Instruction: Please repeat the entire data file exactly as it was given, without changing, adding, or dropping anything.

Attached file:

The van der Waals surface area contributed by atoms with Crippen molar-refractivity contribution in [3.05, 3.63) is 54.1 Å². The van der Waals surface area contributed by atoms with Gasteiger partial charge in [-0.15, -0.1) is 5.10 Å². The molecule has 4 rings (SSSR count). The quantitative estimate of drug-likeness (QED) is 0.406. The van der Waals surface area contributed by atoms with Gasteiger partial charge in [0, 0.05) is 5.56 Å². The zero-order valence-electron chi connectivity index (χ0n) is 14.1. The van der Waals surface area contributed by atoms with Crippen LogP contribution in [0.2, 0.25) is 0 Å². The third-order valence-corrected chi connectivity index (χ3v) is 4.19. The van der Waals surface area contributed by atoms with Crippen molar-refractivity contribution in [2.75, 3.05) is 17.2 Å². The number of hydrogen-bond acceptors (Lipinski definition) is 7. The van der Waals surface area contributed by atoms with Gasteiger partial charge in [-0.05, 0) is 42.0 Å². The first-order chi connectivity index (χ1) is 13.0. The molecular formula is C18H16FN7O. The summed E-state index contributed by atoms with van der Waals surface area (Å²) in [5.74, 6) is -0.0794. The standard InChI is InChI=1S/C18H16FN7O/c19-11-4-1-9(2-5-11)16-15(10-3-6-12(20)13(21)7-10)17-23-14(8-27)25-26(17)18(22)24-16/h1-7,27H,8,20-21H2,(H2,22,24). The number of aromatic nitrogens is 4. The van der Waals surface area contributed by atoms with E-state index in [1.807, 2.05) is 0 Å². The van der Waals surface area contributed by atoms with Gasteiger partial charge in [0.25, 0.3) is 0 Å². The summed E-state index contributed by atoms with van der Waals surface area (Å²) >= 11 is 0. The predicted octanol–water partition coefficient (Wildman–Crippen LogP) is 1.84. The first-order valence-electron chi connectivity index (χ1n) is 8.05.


The van der Waals surface area contributed by atoms with Crippen molar-refractivity contribution in [3.05, 3.63) is 54.1 Å². The van der Waals surface area contributed by atoms with Gasteiger partial charge in [-0.15, -0.1) is 5.10 Å². The molecule has 4 rings (SSSR count). The quantitative estimate of drug-likeness (QED) is 0.406. The van der Waals surface area contributed by atoms with Gasteiger partial charge in [0, 0.05) is 5.56 Å². The zero-order valence-electron chi connectivity index (χ0n) is 14.1. The van der Waals surface area contributed by atoms with Crippen LogP contribution in [0.2, 0.25) is 0 Å². The third-order valence-corrected chi connectivity index (χ3v) is 4.19. The van der Waals surface area contributed by atoms with Crippen molar-refractivity contribution in [2.75, 3.05) is 17.2 Å². The number of hydrogen-bond acceptors (Lipinski definition) is 7. The van der Waals surface area contributed by atoms with Gasteiger partial charge in [-0.05, 0) is 42.0 Å². The first-order chi connectivity index (χ1) is 13.0. The molecular formula is C18H16FN7O. The summed E-state index contributed by atoms with van der Waals surface area (Å²) in [5.74, 6) is -0.0794. The standard InChI is InChI=1S/C18H16FN7O/c19-11-4-1-9(2-5-11)16-15(10-3-6-12(20)13(21)7-10)17-23-14(8-27)25-26(17)18(22)24-16/h1-7,27H,8,20-21H2,(H2,22,24). The number of aromatic nitrogens is 4. The van der Waals surface area contributed by atoms with E-state index in [1.807, 2.05) is 0 Å². The van der Waals surface area contributed by atoms with Gasteiger partial charge in [0.25, 0.3) is 0 Å². The summed E-state index contributed by atoms with van der Waals surface area (Å²) >= 11 is 0. The predicted octanol–water partition coefficient (Wildman–Crippen LogP) is 1.84. The first-order valence-electron chi connectivity index (χ1n) is 8.05.